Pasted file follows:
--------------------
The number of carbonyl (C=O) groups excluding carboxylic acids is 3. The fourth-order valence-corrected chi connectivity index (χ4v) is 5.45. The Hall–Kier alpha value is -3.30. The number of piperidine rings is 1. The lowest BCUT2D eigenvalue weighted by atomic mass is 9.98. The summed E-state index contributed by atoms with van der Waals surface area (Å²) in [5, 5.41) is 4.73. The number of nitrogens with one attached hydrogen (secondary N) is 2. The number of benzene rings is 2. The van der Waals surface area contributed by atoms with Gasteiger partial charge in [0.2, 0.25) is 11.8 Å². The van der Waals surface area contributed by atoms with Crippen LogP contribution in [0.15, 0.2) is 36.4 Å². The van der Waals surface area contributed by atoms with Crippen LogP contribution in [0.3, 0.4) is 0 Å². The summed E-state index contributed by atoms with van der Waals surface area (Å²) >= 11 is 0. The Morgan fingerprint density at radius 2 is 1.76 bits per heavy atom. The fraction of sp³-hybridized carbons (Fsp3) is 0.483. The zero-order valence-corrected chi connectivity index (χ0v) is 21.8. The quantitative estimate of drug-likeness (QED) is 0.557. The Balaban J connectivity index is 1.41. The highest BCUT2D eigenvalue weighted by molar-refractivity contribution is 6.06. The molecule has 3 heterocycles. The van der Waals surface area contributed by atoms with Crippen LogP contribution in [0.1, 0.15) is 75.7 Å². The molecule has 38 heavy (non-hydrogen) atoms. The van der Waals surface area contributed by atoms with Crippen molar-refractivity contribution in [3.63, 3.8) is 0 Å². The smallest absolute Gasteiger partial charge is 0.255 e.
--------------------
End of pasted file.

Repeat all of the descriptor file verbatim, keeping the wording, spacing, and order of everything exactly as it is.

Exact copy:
The number of carbonyl (C=O) groups excluding carboxylic acids is 3. The fourth-order valence-corrected chi connectivity index (χ4v) is 5.45. The Hall–Kier alpha value is -3.30. The number of piperidine rings is 1. The lowest BCUT2D eigenvalue weighted by atomic mass is 9.98. The summed E-state index contributed by atoms with van der Waals surface area (Å²) in [5, 5.41) is 4.73. The number of nitrogens with one attached hydrogen (secondary N) is 2. The number of benzene rings is 2. The van der Waals surface area contributed by atoms with Gasteiger partial charge in [0.2, 0.25) is 11.8 Å². The van der Waals surface area contributed by atoms with Crippen LogP contribution in [0.15, 0.2) is 36.4 Å². The van der Waals surface area contributed by atoms with Crippen LogP contribution in [0.3, 0.4) is 0 Å². The summed E-state index contributed by atoms with van der Waals surface area (Å²) >= 11 is 0. The Morgan fingerprint density at radius 2 is 1.76 bits per heavy atom. The fraction of sp³-hybridized carbons (Fsp3) is 0.483. The zero-order valence-corrected chi connectivity index (χ0v) is 21.8. The quantitative estimate of drug-likeness (QED) is 0.557. The Balaban J connectivity index is 1.41. The highest BCUT2D eigenvalue weighted by molar-refractivity contribution is 6.06. The molecule has 3 heterocycles. The van der Waals surface area contributed by atoms with Crippen LogP contribution in [0.1, 0.15) is 75.7 Å². The molecule has 38 heavy (non-hydrogen) atoms. The van der Waals surface area contributed by atoms with Crippen molar-refractivity contribution in [3.63, 3.8) is 0 Å². The smallest absolute Gasteiger partial charge is 0.255 e.